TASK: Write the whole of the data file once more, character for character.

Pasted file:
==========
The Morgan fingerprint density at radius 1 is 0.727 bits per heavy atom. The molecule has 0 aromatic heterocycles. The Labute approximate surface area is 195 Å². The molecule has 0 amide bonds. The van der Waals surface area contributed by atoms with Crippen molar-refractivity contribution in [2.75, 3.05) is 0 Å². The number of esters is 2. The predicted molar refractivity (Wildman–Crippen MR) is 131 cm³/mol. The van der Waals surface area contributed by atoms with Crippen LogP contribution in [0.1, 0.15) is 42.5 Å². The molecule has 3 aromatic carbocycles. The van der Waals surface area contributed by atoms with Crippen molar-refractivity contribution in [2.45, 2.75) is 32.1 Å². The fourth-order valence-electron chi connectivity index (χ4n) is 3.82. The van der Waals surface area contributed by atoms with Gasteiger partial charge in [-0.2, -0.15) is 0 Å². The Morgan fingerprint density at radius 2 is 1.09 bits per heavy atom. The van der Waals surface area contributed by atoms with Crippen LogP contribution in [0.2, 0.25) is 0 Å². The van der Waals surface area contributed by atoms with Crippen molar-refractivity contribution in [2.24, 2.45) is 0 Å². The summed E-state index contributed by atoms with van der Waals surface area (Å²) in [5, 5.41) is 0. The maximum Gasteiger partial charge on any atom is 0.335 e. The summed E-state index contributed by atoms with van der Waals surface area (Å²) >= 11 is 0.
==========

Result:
The Morgan fingerprint density at radius 1 is 0.727 bits per heavy atom. The molecule has 0 aromatic heterocycles. The Labute approximate surface area is 195 Å². The molecule has 0 amide bonds. The van der Waals surface area contributed by atoms with Crippen molar-refractivity contribution in [2.75, 3.05) is 0 Å². The number of esters is 2. The predicted molar refractivity (Wildman–Crippen MR) is 131 cm³/mol. The van der Waals surface area contributed by atoms with Crippen LogP contribution in [0.1, 0.15) is 42.5 Å². The molecule has 3 aromatic carbocycles. The van der Waals surface area contributed by atoms with Crippen molar-refractivity contribution in [2.45, 2.75) is 32.1 Å². The fourth-order valence-electron chi connectivity index (χ4n) is 3.82. The van der Waals surface area contributed by atoms with Gasteiger partial charge in [-0.2, -0.15) is 0 Å². The Morgan fingerprint density at radius 2 is 1.09 bits per heavy atom. The van der Waals surface area contributed by atoms with Crippen LogP contribution in [0.2, 0.25) is 0 Å². The van der Waals surface area contributed by atoms with Crippen molar-refractivity contribution in [2.24, 2.45) is 0 Å². The summed E-state index contributed by atoms with van der Waals surface area (Å²) in [5, 5.41) is 0. The maximum Gasteiger partial charge on any atom is 0.335 e. The summed E-state index contributed by atoms with van der Waals surface area (Å²) >= 11 is 0.